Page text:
Cop Fired for Exposing Massive Police Sex Ring Including Children in ‘Explorers’ Program—Lawsuit

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Gilroy, CA – A new lawsuit filed by a former employee is drawing attention to the Gilroy Police Department, amid accusations that high-ranking officials promoted an environment that was rife with sexual misconduct, which included everything from sex parties to inappropriate relations with underage members of the “Police Explorers” program.

After 25 years with the department, Patricia Harrell was fired from her position as a senior police communications supervisor in 2015, just three years before she was set to retire with full benefits. While she was allegedly fired for “improper conduct” with trainees, Harrell claims that she was just trying to warn them about the situation in the GPD, according to an explosive report from the Gilroy Dispatch.

Harrell’s lawsuit dropped the names of not only officers but several of their wives and girlfriends as well. She indicated that working for the police department equated with enduring years of unwanted advances, sexual impropriety on the part of officers, and retaliation when Harrell spoke out. The Gilroy Dispatch reported that Harrell’s claim in the lawsuit include:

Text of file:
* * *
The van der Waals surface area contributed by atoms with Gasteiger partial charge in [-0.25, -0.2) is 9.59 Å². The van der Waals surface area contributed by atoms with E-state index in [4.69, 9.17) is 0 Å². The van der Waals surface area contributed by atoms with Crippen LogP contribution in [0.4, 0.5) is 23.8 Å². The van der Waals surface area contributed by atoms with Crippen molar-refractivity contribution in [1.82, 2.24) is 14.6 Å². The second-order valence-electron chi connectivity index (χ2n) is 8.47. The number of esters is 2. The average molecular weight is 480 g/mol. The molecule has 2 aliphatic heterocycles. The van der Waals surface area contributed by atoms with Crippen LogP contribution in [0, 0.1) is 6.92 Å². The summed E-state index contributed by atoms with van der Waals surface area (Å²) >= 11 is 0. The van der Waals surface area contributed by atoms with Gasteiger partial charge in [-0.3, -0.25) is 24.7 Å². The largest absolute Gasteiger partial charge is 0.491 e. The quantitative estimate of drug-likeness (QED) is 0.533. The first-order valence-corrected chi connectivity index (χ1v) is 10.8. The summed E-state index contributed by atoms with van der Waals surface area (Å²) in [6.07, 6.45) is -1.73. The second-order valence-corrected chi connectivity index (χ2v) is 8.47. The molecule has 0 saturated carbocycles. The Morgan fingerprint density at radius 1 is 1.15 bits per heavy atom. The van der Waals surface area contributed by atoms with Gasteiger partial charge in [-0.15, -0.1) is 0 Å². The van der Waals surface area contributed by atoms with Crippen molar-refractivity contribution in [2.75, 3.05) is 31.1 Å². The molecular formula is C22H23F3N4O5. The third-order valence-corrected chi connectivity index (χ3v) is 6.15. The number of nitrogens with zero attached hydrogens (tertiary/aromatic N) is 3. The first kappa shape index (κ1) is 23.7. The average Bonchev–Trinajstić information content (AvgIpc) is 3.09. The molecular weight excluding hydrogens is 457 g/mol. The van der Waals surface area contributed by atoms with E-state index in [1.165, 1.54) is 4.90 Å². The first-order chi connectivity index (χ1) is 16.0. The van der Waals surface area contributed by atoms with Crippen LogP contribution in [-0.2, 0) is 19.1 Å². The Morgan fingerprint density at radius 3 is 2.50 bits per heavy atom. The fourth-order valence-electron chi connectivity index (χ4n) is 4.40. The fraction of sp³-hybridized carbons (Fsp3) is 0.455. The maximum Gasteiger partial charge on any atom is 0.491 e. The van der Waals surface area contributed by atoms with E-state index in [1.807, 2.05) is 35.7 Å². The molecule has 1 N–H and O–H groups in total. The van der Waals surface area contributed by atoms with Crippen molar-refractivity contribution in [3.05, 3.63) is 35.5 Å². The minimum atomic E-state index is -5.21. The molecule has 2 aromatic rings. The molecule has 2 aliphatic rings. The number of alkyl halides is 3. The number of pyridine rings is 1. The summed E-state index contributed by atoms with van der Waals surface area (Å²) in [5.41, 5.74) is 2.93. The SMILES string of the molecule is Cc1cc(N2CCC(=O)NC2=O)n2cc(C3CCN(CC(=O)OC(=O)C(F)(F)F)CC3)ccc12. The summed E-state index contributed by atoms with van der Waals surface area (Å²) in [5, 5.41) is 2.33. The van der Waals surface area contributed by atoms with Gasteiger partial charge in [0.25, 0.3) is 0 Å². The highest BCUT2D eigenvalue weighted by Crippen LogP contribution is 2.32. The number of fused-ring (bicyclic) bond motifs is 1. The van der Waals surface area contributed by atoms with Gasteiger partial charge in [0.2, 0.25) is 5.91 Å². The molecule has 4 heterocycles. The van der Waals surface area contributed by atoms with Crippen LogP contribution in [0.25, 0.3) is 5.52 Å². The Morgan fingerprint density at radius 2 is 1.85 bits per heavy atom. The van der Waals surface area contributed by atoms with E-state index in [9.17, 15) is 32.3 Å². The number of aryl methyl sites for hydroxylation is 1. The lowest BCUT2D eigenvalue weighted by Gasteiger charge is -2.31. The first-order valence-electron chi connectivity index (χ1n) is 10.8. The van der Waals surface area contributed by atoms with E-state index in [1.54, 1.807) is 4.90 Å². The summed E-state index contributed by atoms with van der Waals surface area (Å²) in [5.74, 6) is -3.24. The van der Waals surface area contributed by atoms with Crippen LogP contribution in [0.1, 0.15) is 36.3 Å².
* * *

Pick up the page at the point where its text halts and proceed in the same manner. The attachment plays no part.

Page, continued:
• Two officers “had sexual intercourse with members of the Gilroy Explorers, comprised of youth ranging in age from fourteen (14) to twenty-one (21). When their conduct came to light, [one] was demoted, but then ‘got his stripes’ back, while [the other] was allowed to resign.”
• “At office parties, GPD employees would throw their keys in a bowl and whoever pulled a key had sex with the person who owned the key.”
• The wife of an officer, who also was a department employee, proudly displayed her pierced genitalia to pool party guests, prompting several “mortified” mothers to leave with their children.
• That woman’s police officer husband, when they were engaged, “brought a Salinas police officer to ‘screw her’ while [he] watched. She later stated that she did not do it.”
• The same woman invited another officer to touch her breasts while they were in the Communications Center, and he did.